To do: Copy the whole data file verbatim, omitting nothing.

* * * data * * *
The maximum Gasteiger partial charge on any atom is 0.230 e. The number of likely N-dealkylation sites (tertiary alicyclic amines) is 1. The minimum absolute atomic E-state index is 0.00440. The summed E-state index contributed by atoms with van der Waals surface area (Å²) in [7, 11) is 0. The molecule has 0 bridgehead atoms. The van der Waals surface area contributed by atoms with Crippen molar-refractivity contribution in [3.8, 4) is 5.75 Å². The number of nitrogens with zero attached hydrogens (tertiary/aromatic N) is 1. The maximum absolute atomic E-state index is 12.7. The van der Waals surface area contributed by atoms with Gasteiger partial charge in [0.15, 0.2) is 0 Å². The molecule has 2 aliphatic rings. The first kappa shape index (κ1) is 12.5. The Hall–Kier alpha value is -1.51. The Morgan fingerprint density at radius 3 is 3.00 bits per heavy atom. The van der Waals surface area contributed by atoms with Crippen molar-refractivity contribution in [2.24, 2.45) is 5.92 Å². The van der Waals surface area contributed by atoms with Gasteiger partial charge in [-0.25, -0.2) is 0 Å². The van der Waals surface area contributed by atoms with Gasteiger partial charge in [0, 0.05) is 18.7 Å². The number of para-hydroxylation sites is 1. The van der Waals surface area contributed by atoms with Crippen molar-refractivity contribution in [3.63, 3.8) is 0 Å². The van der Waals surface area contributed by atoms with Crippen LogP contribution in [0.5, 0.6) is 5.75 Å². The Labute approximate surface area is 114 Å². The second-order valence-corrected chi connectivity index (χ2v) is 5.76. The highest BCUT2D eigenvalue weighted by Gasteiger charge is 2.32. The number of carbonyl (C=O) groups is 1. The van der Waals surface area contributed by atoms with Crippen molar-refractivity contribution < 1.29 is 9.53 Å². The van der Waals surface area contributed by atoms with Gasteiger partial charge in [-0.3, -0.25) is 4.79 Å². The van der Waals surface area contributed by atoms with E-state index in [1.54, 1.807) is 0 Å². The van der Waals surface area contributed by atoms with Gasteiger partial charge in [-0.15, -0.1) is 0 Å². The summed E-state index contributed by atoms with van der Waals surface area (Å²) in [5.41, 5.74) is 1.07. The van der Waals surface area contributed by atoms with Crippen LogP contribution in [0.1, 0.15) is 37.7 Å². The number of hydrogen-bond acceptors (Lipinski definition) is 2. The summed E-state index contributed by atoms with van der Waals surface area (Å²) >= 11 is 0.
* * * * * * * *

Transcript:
The maximum Gasteiger partial charge on any atom is 0.230 e. The number of likely N-dealkylation sites (tertiary alicyclic amines) is 1. The minimum absolute atomic E-state index is 0.00440. The summed E-state index contributed by atoms with van der Waals surface area (Å²) in [7, 11) is 0. The molecule has 0 bridgehead atoms. The van der Waals surface area contributed by atoms with Crippen molar-refractivity contribution in [3.8, 4) is 5.75 Å². The number of nitrogens with zero attached hydrogens (tertiary/aromatic N) is 1. The maximum absolute atomic E-state index is 12.7. The van der Waals surface area contributed by atoms with Gasteiger partial charge in [0.15, 0.2) is 0 Å². The molecule has 2 aliphatic rings. The first kappa shape index (κ1) is 12.5. The Hall–Kier alpha value is -1.51. The Morgan fingerprint density at radius 3 is 3.00 bits per heavy atom. The van der Waals surface area contributed by atoms with Crippen molar-refractivity contribution in [2.24, 2.45) is 5.92 Å². The van der Waals surface area contributed by atoms with Gasteiger partial charge in [-0.25, -0.2) is 0 Å². The van der Waals surface area contributed by atoms with Gasteiger partial charge in [0, 0.05) is 18.7 Å². The number of para-hydroxylation sites is 1. The van der Waals surface area contributed by atoms with Crippen molar-refractivity contribution in [3.63, 3.8) is 0 Å². The van der Waals surface area contributed by atoms with Crippen LogP contribution in [0.5, 0.6) is 5.75 Å². The Labute approximate surface area is 114 Å². The second-order valence-corrected chi connectivity index (χ2v) is 5.76. The highest BCUT2D eigenvalue weighted by Gasteiger charge is 2.32. The number of carbonyl (C=O) groups is 1. The van der Waals surface area contributed by atoms with Crippen molar-refractivity contribution < 1.29 is 9.53 Å². The van der Waals surface area contributed by atoms with Gasteiger partial charge in [-0.3, -0.25) is 4.79 Å². The van der Waals surface area contributed by atoms with E-state index in [1.54, 1.807) is 0 Å². The van der Waals surface area contributed by atoms with Gasteiger partial charge in [-0.15, -0.1) is 0 Å². The summed E-state index contributed by atoms with van der Waals surface area (Å²) in [5.41, 5.74) is 1.07. The van der Waals surface area contributed by atoms with Crippen LogP contribution in [0.1, 0.15) is 37.7 Å². The number of hydrogen-bond acceptors (Lipinski definition) is 2. The summed E-state index contributed by atoms with van der Waals surface area (Å²) >= 11 is 0.